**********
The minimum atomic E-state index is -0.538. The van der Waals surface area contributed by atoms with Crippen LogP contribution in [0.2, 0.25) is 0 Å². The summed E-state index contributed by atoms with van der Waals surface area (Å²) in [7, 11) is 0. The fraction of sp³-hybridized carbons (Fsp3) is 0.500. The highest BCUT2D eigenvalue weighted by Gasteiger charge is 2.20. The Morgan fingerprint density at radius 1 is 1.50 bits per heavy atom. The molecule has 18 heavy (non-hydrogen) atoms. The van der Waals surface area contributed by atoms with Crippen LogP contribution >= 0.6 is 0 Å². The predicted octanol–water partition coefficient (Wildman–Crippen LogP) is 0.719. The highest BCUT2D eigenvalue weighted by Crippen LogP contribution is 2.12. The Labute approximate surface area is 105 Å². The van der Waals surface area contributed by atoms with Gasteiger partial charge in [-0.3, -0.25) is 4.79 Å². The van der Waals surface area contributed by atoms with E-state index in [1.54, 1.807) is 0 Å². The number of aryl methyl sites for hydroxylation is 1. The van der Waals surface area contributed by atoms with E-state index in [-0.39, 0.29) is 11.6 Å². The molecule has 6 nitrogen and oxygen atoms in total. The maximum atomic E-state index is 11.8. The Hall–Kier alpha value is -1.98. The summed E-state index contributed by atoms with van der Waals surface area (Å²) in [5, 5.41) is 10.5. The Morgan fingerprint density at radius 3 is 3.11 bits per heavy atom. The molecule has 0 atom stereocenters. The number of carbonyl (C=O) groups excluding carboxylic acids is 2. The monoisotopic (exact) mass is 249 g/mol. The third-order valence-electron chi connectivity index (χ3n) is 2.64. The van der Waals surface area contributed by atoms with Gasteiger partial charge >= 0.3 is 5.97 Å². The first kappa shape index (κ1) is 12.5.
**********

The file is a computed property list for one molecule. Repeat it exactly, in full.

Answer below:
The minimum atomic E-state index is -0.538. The van der Waals surface area contributed by atoms with Crippen LogP contribution in [0.2, 0.25) is 0 Å². The summed E-state index contributed by atoms with van der Waals surface area (Å²) in [7, 11) is 0. The fraction of sp³-hybridized carbons (Fsp3) is 0.500. The highest BCUT2D eigenvalue weighted by Gasteiger charge is 2.20. The Morgan fingerprint density at radius 1 is 1.50 bits per heavy atom. The molecule has 18 heavy (non-hydrogen) atoms. The van der Waals surface area contributed by atoms with Crippen LogP contribution >= 0.6 is 0 Å². The predicted octanol–water partition coefficient (Wildman–Crippen LogP) is 0.719. The highest BCUT2D eigenvalue weighted by Crippen LogP contribution is 2.12. The Labute approximate surface area is 105 Å². The van der Waals surface area contributed by atoms with Gasteiger partial charge in [-0.3, -0.25) is 4.79 Å². The van der Waals surface area contributed by atoms with E-state index in [1.54, 1.807) is 0 Å². The number of aryl methyl sites for hydroxylation is 1. The van der Waals surface area contributed by atoms with E-state index in [-0.39, 0.29) is 11.6 Å². The molecule has 6 nitrogen and oxygen atoms in total. The maximum atomic E-state index is 11.8. The Hall–Kier alpha value is -1.98. The summed E-state index contributed by atoms with van der Waals surface area (Å²) in [5, 5.41) is 10.5. The Morgan fingerprint density at radius 3 is 3.11 bits per heavy atom. The molecule has 0 atom stereocenters. The number of carbonyl (C=O) groups excluding carboxylic acids is 2. The monoisotopic (exact) mass is 249 g/mol. The third-order valence-electron chi connectivity index (χ3n) is 2.64. The van der Waals surface area contributed by atoms with Gasteiger partial charge >= 0.3 is 5.97 Å². The first kappa shape index (κ1) is 12.5.